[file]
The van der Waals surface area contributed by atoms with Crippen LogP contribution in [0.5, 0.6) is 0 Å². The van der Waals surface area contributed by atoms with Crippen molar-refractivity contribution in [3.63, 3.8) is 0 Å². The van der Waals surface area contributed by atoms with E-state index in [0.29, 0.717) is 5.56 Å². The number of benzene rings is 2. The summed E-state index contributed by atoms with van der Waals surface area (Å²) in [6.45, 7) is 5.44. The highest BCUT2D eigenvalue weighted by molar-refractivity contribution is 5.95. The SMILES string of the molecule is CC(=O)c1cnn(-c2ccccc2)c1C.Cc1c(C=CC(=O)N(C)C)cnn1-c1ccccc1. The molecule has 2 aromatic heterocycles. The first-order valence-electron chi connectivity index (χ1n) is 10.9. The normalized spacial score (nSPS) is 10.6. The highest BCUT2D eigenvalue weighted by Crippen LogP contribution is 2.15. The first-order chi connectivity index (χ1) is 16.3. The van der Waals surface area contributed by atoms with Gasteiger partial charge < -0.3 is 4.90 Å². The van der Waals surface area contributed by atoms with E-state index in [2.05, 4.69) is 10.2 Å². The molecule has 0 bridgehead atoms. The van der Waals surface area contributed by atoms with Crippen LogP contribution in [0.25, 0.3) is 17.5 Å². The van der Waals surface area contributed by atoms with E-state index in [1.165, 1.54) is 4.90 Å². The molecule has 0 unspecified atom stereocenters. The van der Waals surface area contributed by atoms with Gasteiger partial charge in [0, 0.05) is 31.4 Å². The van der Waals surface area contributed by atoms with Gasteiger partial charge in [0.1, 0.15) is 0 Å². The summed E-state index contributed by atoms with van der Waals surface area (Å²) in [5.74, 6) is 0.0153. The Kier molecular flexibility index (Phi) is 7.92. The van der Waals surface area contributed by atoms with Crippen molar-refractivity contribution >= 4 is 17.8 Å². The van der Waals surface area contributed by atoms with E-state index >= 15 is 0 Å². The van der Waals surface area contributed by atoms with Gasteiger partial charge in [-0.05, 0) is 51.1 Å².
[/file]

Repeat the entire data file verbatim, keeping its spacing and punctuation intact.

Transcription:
The van der Waals surface area contributed by atoms with Crippen LogP contribution in [0.5, 0.6) is 0 Å². The van der Waals surface area contributed by atoms with Crippen molar-refractivity contribution in [3.63, 3.8) is 0 Å². The van der Waals surface area contributed by atoms with E-state index in [0.29, 0.717) is 5.56 Å². The number of benzene rings is 2. The summed E-state index contributed by atoms with van der Waals surface area (Å²) in [6.45, 7) is 5.44. The highest BCUT2D eigenvalue weighted by molar-refractivity contribution is 5.95. The SMILES string of the molecule is CC(=O)c1cnn(-c2ccccc2)c1C.Cc1c(C=CC(=O)N(C)C)cnn1-c1ccccc1. The molecule has 2 aromatic heterocycles. The first-order valence-electron chi connectivity index (χ1n) is 10.9. The normalized spacial score (nSPS) is 10.6. The highest BCUT2D eigenvalue weighted by Crippen LogP contribution is 2.15. The first-order chi connectivity index (χ1) is 16.3. The van der Waals surface area contributed by atoms with Gasteiger partial charge < -0.3 is 4.90 Å². The van der Waals surface area contributed by atoms with E-state index in [2.05, 4.69) is 10.2 Å². The molecule has 0 bridgehead atoms. The van der Waals surface area contributed by atoms with Crippen LogP contribution in [0.25, 0.3) is 17.5 Å². The van der Waals surface area contributed by atoms with E-state index in [1.165, 1.54) is 4.90 Å². The molecule has 0 unspecified atom stereocenters. The van der Waals surface area contributed by atoms with Gasteiger partial charge in [0, 0.05) is 31.4 Å². The van der Waals surface area contributed by atoms with Gasteiger partial charge in [0.1, 0.15) is 0 Å². The summed E-state index contributed by atoms with van der Waals surface area (Å²) in [5.74, 6) is 0.0153. The Kier molecular flexibility index (Phi) is 7.92. The van der Waals surface area contributed by atoms with Crippen molar-refractivity contribution >= 4 is 17.8 Å². The van der Waals surface area contributed by atoms with E-state index >= 15 is 0 Å². The van der Waals surface area contributed by atoms with Gasteiger partial charge in [-0.05, 0) is 51.1 Å².